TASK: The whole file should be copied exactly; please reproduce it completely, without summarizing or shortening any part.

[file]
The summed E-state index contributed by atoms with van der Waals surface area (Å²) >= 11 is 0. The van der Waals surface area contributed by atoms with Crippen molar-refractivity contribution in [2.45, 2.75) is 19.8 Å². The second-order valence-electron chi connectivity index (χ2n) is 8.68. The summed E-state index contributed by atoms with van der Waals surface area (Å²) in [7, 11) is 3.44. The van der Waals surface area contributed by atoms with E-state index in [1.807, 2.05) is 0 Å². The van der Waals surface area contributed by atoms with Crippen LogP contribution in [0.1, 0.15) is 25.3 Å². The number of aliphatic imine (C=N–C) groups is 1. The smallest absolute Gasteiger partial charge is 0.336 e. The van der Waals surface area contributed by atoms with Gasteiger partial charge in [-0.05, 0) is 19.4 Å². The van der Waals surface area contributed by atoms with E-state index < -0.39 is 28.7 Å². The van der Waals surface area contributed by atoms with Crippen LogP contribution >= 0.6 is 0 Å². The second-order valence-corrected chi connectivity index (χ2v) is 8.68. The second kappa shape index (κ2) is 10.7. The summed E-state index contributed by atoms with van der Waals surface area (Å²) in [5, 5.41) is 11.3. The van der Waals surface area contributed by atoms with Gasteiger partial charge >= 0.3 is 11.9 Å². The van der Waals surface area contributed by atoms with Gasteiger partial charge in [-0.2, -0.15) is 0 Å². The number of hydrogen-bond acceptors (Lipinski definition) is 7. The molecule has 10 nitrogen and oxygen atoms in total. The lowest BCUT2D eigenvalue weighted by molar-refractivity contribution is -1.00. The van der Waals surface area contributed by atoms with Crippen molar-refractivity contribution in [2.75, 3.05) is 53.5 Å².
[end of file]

The summed E-state index contributed by atoms with van der Waals surface area (Å²) >= 11 is 0. The van der Waals surface area contributed by atoms with Crippen molar-refractivity contribution in [2.45, 2.75) is 19.8 Å². The second-order valence-electron chi connectivity index (χ2n) is 8.68. The summed E-state index contributed by atoms with van der Waals surface area (Å²) in [7, 11) is 3.44. The van der Waals surface area contributed by atoms with E-state index in [1.807, 2.05) is 0 Å². The van der Waals surface area contributed by atoms with Crippen LogP contribution in [0.1, 0.15) is 25.3 Å². The number of aliphatic imine (C=N–C) groups is 1. The smallest absolute Gasteiger partial charge is 0.336 e. The van der Waals surface area contributed by atoms with Gasteiger partial charge in [-0.05, 0) is 19.4 Å². The van der Waals surface area contributed by atoms with E-state index < -0.39 is 28.7 Å². The van der Waals surface area contributed by atoms with Crippen LogP contribution >= 0.6 is 0 Å². The second-order valence-corrected chi connectivity index (χ2v) is 8.68. The second kappa shape index (κ2) is 10.7. The summed E-state index contributed by atoms with van der Waals surface area (Å²) in [5, 5.41) is 11.3. The van der Waals surface area contributed by atoms with Gasteiger partial charge >= 0.3 is 11.9 Å². The van der Waals surface area contributed by atoms with Gasteiger partial charge in [-0.2, -0.15) is 0 Å². The number of hydrogen-bond acceptors (Lipinski definition) is 7. The molecule has 10 nitrogen and oxygen atoms in total. The lowest BCUT2D eigenvalue weighted by molar-refractivity contribution is -1.00. The van der Waals surface area contributed by atoms with Crippen molar-refractivity contribution in [2.75, 3.05) is 53.5 Å².